Departments - January/February 2012

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Virtual Engagement

Study Shows Engaging Off-Site Employees Is Essential

By Deborah L. Vence

About 40 percent of the workforce in the United States is made up of offsite workers, which also means that face-to-face time with superiors and co-workers isn't as prevalent as it once was. That's why engaging virtual employees is a must for any company that wants to have a stronger partnership with their workers.

In fact, the latest study by The Forum: Business Results Through People examined the challenges of building relationships between a company and virtual workers who may feel disenfranchised because of geography or cultural barriers.

"The study was designed to explore best practices regarding the creation of a virtual workplace, with an emphasis on how these practices can improve employee enrichment and employee engagement. The study focus was selected by our membership, who expressed a strong interest in the topic," said Dr. Jennifer Rosenzweig, research director for The Forum: Business Results Through People, a Naperville, Ill.-based organizational trust for thought leadership advocating that the most effective way business leaders can create and sustain organizational value is through their partnership with people.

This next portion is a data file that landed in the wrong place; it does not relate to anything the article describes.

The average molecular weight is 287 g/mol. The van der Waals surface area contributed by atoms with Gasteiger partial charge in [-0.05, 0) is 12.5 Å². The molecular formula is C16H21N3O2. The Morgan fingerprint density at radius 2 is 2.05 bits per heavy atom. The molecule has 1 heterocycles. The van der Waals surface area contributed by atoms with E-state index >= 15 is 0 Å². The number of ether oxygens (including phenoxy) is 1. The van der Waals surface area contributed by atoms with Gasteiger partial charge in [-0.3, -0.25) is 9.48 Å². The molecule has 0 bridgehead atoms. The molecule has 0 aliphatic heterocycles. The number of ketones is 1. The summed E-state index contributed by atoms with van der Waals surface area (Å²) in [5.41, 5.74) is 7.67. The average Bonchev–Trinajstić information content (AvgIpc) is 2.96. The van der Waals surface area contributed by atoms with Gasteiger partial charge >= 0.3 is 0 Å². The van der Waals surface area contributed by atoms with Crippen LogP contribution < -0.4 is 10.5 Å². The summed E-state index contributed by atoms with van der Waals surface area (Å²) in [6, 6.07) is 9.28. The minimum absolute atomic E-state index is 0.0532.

The study included interviews with leaders at several organizations that have made virtual work arrangements a routine part of their business.

Analysis of those interviews resulted in key findings that included:

  • Engaging remote employees must be a strategic part of a bigger virtual employee management practice endorsed by top organizational leaders.
  • Virtual employment helps address the trade-off between finding quality talent needed within a restricted geographic area.
  • Periodic face-to-face contact can help overcome the disconnect of distance.
  • Formal policies and programs for virtual employees enhance the performance and quality of the work experience.
  • Companies need to invest in technology that empowers virtual employees.
  • Leaders need to actively work on integrating virtual employees into the organizational culture.

With regard to the first key finding on "engaging remote employees," Rosenzweig said that "Virtual employees aren't simply 'regular employees' who happen to have a desk elsewhere. They face a variety of challenges as a result of this separation, such as being out of informal communications loops and having increased difficulty in building peer relationships.

"Therefore, an organization needs to look at the big picture, determine what they hope to accomplish as a result of creating a virtual workplace," she said, "and then implement policies and procedures that reflect this strategic view."

And, with regard to the finding that indicated that "companies need to invest in technology that empowers virtual employees," Rosenzweig noted that "Some companies focus on selecting technology that allows them to 'watch' employees remotely, i.e., keystroke logs, etc. Instead, invest in technology that connects employees to the organization in a positive way, and makes their job easier."